Gray Matters: The Minnesota Zoo's Dolphin Problem

Everyone loves the dolphins at the Minnesota Zoo. When one of them dies unexpectedly, especially a young pup, it raises uncomfortable questions about both the dolphins and those of us who love them.

Dolphin at Minnesota Zoo
Cameron Wittig


A couple weeks before my Dolphin Encounter, I’m sitting in a conference room at the zoo’s offices, talking to biological director Kevin Willis about his dolphin population. Kelly Lessard, the zoo’s public relations manager, sits in on the 90-minute free-flowing conversation. Willis has been at the zoo since 1997, and he’s been the director of biological programs since 2002. His dad was a business professor at the University of Minnesota who took his son to as many state and national parks as the family wagon could reach. Later, Willis developed a strong background in conservation ecology and genetics, continuing the work pioneered by Dr. Eugene Odum at the Savannah River Ecology Lab in Georgia. After that, Willis blazed his own trail, working on the science of captive breeding for endangered species around the world for the Association of Zoos and Aquariums in the early ’90s. “I still teach a weeklong course for them,” he says. “Population Management 101.” Then, in sotto voce, “studbook keeping.”

At the Minnesota Zoo, Willis is in charge of animal health, the vet staff, the keeper staff, animal care, animal reproduction—everything to do with the animals. He’s the type of affable science geek who’s quick with a “fun fact.” And he peppers the conversation with them. (Otter anatomy fun fact: “They don’t have any blubber, so they have to keep themselves in constant motion to stay warm. That’s why they’re the most expensive animals to feed.” What ozone does to carbon in H2O: “It breaks down carbon molecules. That’s why you don’t smell chlorine in our pools—we don’t use chemicals to keep them clean.”)

Willis has a well-trimmed white beard and a scoutmaster vibe. He seems like a sensitive—even chivalrous—guy. At one point while explaining one of the six deaths, a stillbirth where there was a large amount of blood leaking into the pool, he apologizes to Lessard: “Sorry. This is unpleasant for females.” At another point he uses a euphemism for dolphin sex when talking about Allie’s renewed libido in the wake of the death of her pup. “It wasn’t a month after Taijah died that Allie was just, uh, I’ll have to be polite,” he stammers. “She was soliciting Semo’s attention. She was really, really soliciting his attention.” Lessard giggles at two dudes being so Victorian about dolphin intercourse when I ask, “Ahem . . . uh, is he still able to return her attention?” (He is—in fact, Semo sired Taijah.)

Willis is aware that the zoo’s dolphins are becoming more controversial. He’s aware of articles such as “Are Dolphins Too Smart for Captivity?” in Science Magazine, and he’s seen movies such as the Oscar-winning documentary The Cove about the annual dolphin hunting drive in Taiji, Japan. Willis has his own take on these issues; he disparages The Cove for playing Hollywood with “the facts” and he points out that dolphins live longer in captivity than they do in the wild, an assertion arrived at by his own statistical analysis. There are, of course, many who understand his facts differently, but as with any hot scientific topic, whether it’s global warming or Pluto’s planet status, pros can be cited for every con, and cons for every pro.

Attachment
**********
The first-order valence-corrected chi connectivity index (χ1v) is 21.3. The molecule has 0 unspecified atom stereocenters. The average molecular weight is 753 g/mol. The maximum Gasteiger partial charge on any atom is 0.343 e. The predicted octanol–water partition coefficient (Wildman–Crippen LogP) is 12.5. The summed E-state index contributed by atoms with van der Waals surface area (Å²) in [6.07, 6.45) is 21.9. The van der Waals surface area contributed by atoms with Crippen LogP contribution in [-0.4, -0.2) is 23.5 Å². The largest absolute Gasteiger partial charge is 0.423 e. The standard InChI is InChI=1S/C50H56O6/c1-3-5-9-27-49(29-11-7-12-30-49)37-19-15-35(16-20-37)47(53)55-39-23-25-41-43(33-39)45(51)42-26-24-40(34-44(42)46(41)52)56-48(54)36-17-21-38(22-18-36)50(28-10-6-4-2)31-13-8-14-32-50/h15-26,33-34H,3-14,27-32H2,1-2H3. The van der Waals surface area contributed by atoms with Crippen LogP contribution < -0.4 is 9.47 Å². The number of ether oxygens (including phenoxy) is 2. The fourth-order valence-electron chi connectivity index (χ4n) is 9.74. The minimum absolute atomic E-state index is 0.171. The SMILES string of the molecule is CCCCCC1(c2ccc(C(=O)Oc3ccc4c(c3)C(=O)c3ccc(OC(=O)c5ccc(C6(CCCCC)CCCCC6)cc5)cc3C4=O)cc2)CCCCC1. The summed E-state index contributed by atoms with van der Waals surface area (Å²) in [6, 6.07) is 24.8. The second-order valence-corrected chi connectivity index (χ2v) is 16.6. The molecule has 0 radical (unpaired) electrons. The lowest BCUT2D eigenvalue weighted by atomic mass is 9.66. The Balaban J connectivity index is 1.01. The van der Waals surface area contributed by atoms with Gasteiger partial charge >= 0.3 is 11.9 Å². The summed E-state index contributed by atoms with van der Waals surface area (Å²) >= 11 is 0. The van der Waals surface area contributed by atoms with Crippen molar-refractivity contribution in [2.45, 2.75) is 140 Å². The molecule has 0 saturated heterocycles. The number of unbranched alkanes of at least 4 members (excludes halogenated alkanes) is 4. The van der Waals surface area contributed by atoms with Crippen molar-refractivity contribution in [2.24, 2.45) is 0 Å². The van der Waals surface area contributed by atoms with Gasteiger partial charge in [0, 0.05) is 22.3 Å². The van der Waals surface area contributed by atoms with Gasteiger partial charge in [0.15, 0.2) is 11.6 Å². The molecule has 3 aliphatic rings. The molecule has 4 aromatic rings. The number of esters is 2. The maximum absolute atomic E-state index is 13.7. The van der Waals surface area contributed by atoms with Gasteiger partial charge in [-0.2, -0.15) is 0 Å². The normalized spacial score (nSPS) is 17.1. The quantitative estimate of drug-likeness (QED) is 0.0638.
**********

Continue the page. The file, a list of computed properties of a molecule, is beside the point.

And ultimately, Willis realizes that he can’t do much to influence public perception once it breaks a certain way. “Things do change,” he says. When he was a kid growing up in St. Anthony Park, he frequented the Como Zoo, and the old Bear Grotto, a squalid faux-cave housing a 500-pound bear, was acceptable. “Now it’s not.”

Willis is in an uncomfortable spot. As a guy who works at an institution flattened by the affection of children on a daily basis, he’s obviously more comfortable with Channel 5 coming to ask him if it can shoot footage of a new baby buffalo for 5, 6, or 10 than he is answering questions about why his dolphins are dying. Still, he consents to allow me to take part in the Dolphin Encounter program, as well as to interview his head dolphin trainer, Diane Fusco (although under his and Lessard’s supervision), and the veterinary staff he works with at the U of M. But whether it’s because of chivalry (his dolphin training staff is 100 percent female) or because of the sensitivity of the subject matter, he draws the line at allowing access to the rest of the seven-member marine mammal training staff.

“The main reason I protect my staff is because I don’t want their name in the paper. I don’t want people in the general public to be able to contact them directly,” he says. These are people who are deeply affected by losing an animal—he points out that one trainer told him she spends more time with the dolphins than she does with her husband. “And I don’t want somebody going through looking for every Joan Smith and calling them up and asking, ‘Are you the one who had a dolphin die on you?’ They can call me,” he says. “I get the big bucks.”